Less convincing was Dreama Walker (pretty sure I’ve seen her on Gossip Girl), who plays the teenager worked caught up in the mess. I’m not sure if it was her performance or the script (by writer and director Craig Zobel), but she didn’t seem naive or stupid enough to do some of the things she was told to do towards the very end. I haven’t seen the surveillance footage of the real life incident, but there appears to be a sizable gap between some of the tamer and more extreme things the psycho caller gets her to do.

My verdict on Compliance is that it’s definitely a worthwhile film to catch if you get the chance. It’s a surreal, provocative, frustrating and often bewildering 90-minute experience that will likely remain locked in your memory long after the credits finish rolling.

4 stars out of 5

Movie Review: Animal Kingdom (2010)

Animal Kingdom opens around Australia on 3 June 2010

People like me are what’s wrong with the Australian film industry.  My initial reaction to Aussie films is always one of scepticism and prejudice.  If it’s Australian, then chances are, it’s crap.  I’m sure I am not alone in holding this kind of biased sentiment against locally produced films.  Is it because of the poor track record?  Is it because they try too hard to make something edgy?  Or is it because we’re so used to the big bucks spent on Hollywood movies that we look down upon the locals who make their films on, relatively speaking, shoestring budgets?

I don’t know what it is, but what I do know is that Animal Kingdom, the Australian film written and directed by David Michod, is the real deal.  The film may have won the World Cinema dramatic Grand Jury Prize at the 2010 Sundance Film Festival, but it wasn’t until I watched it at a screening last week that it stripped away my prejudice against it and most Australian films in general.

Animal Kingdom is an explosive crime drama set in Melbourne suburbia.  The story is told through the eyes of 17-year-old Josh ‘J’ Cody (James Frecheville), who is thrust into the world of crime when he is forced to go live with his grandmother ‘Smurf’ (Jacki Weaver) and his three uncles — Pope (Ben Mendelsohn), Craig (Sullivan Stapleton) and Darren (Luke Ford).  They are a family of relatively small-time armed robbers and drug-traffickers, but their time is coming to an end thanks to a gang of renegade detectives who are taking the law into their own hands.  As J finds himself sinking deeper and deeper into their world, Animal Kingdom becomes a frightening tale of survival, as J is torn between his girlfriend Nicky (Laura Wheelwright), self-preservation and loyalties to his family.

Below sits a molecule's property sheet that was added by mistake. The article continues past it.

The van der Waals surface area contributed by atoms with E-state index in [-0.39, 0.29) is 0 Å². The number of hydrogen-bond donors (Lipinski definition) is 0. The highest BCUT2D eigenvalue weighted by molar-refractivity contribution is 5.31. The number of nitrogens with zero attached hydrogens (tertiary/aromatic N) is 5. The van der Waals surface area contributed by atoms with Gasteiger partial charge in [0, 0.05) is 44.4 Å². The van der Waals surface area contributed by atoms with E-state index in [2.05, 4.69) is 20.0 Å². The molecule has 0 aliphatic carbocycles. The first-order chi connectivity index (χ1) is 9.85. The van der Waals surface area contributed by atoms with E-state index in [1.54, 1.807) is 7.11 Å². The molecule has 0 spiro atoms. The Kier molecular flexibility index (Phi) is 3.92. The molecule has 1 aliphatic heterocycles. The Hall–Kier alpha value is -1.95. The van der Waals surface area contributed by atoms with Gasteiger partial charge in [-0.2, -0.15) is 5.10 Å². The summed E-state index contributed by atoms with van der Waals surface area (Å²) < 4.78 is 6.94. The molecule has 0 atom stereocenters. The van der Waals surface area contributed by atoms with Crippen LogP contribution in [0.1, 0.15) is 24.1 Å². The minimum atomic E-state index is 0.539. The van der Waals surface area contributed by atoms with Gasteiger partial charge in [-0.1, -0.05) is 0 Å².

If there is one word I could use to describe Animal Kingdom, it would be “riveting”.  Even though it is classified as a “crime drama”, the majority of the tension (and man, there is edge-of-your-seat tension throughout the entire film) stems from the relationships and power struggles between members of the Cody family.

Debut director Michod has created an incredibly intense world that is terrifying, claustrophobic and deeply personal.  When you are a 17-year-old and this is the only life you’ve ever known, where do you go?  Who do you turn to for help?

Animal Kingdom is a film that twists and turns, and although there is a certain feeling of inevitability, you never quite know exactly what is going to happen next.  What struck me as particularly brilliant was how well each of the characters were drawn out.  With the exception of perhaps Pope’s best friend Barry Brown (Joel Edgerton) and senior cop Nathan Leckie (Guy Pearce), every key character in this film is multi-dimensional and never turn out to be as they first appear.  They each have such strong personalities and traits that their interactions are always bound to produce fireworks and/or make you feel unsettled.

I used to have this idea that all the ‘good’ Australian actors end up overseas, but the performances in Animal Kingdom blew me away.  First-timer James Frecheville gives a wonderfully controlled performance as the protagonist J — a subdued man-child who prefers to be unseen but is forced to come out of his shell as matters spiral out of control.  While Stapleton and Ford both give solid performances, the standouts have to be Ben Mendelsohn’s Pope and Jacki Weaver’s Smurf, the two menacing and psychotic heads of the family.

Animal Kingdom should not be mistaken for an action-thriller.  I wouldn’t describe the pace as slow, but at 112 minutes it does feel like a long movie, especially towards the end when it took a while to come to the final resolution.

All I can say is go see it, not because we should support the Australian film industry but because it is genuinely a terrific film.  I do hope it does well at the box office, especially amongst locals.  It is by far the best Australian film I’ve seen since the 2001 Lantana.

4.5 stars out of 5!